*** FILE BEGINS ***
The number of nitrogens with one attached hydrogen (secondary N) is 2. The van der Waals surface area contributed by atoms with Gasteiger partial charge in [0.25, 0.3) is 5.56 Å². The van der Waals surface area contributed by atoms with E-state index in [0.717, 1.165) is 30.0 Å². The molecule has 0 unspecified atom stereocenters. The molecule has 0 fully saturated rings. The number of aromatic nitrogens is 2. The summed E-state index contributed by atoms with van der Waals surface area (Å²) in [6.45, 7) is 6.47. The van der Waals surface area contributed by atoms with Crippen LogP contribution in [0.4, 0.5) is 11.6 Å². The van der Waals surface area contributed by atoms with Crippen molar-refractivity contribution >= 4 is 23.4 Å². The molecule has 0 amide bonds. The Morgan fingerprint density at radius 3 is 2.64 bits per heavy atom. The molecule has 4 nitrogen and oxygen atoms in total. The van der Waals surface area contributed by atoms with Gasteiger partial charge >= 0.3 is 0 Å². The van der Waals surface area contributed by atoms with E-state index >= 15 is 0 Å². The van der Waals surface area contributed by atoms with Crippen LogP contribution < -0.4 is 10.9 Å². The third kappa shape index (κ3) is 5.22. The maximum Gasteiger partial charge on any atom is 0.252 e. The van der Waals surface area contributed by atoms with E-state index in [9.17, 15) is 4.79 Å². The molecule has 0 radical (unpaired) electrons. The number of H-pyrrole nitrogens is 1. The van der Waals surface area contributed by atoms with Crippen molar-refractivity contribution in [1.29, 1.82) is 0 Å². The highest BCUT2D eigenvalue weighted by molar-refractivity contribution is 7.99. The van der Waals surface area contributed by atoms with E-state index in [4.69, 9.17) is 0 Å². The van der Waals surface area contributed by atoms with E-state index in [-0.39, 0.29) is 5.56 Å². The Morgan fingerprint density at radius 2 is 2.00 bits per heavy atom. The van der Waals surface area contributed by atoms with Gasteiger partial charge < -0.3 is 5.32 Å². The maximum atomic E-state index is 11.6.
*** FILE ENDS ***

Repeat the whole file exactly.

The number of nitrogens with one attached hydrogen (secondary N) is 2. The van der Waals surface area contributed by atoms with Gasteiger partial charge in [0.25, 0.3) is 5.56 Å². The van der Waals surface area contributed by atoms with E-state index in [0.717, 1.165) is 30.0 Å². The molecule has 0 unspecified atom stereocenters. The molecule has 0 fully saturated rings. The number of aromatic nitrogens is 2. The summed E-state index contributed by atoms with van der Waals surface area (Å²) in [6.45, 7) is 6.47. The van der Waals surface area contributed by atoms with Crippen LogP contribution in [0.4, 0.5) is 11.6 Å². The van der Waals surface area contributed by atoms with Crippen molar-refractivity contribution >= 4 is 23.4 Å². The molecule has 0 amide bonds. The Morgan fingerprint density at radius 3 is 2.64 bits per heavy atom. The molecule has 4 nitrogen and oxygen atoms in total. The van der Waals surface area contributed by atoms with Gasteiger partial charge >= 0.3 is 0 Å². The van der Waals surface area contributed by atoms with E-state index >= 15 is 0 Å². The van der Waals surface area contributed by atoms with Crippen LogP contribution < -0.4 is 10.9 Å². The third kappa shape index (κ3) is 5.22. The maximum Gasteiger partial charge on any atom is 0.252 e. The van der Waals surface area contributed by atoms with E-state index in [9.17, 15) is 4.79 Å². The molecule has 0 radical (unpaired) electrons. The number of H-pyrrole nitrogens is 1. The van der Waals surface area contributed by atoms with Crippen molar-refractivity contribution in [1.29, 1.82) is 0 Å². The highest BCUT2D eigenvalue weighted by molar-refractivity contribution is 7.99. The van der Waals surface area contributed by atoms with E-state index in [4.69, 9.17) is 0 Å². The van der Waals surface area contributed by atoms with E-state index in [-0.39, 0.29) is 5.56 Å². The Morgan fingerprint density at radius 2 is 2.00 bits per heavy atom. The van der Waals surface area contributed by atoms with Gasteiger partial charge < -0.3 is 5.32 Å². The maximum atomic E-state index is 11.6.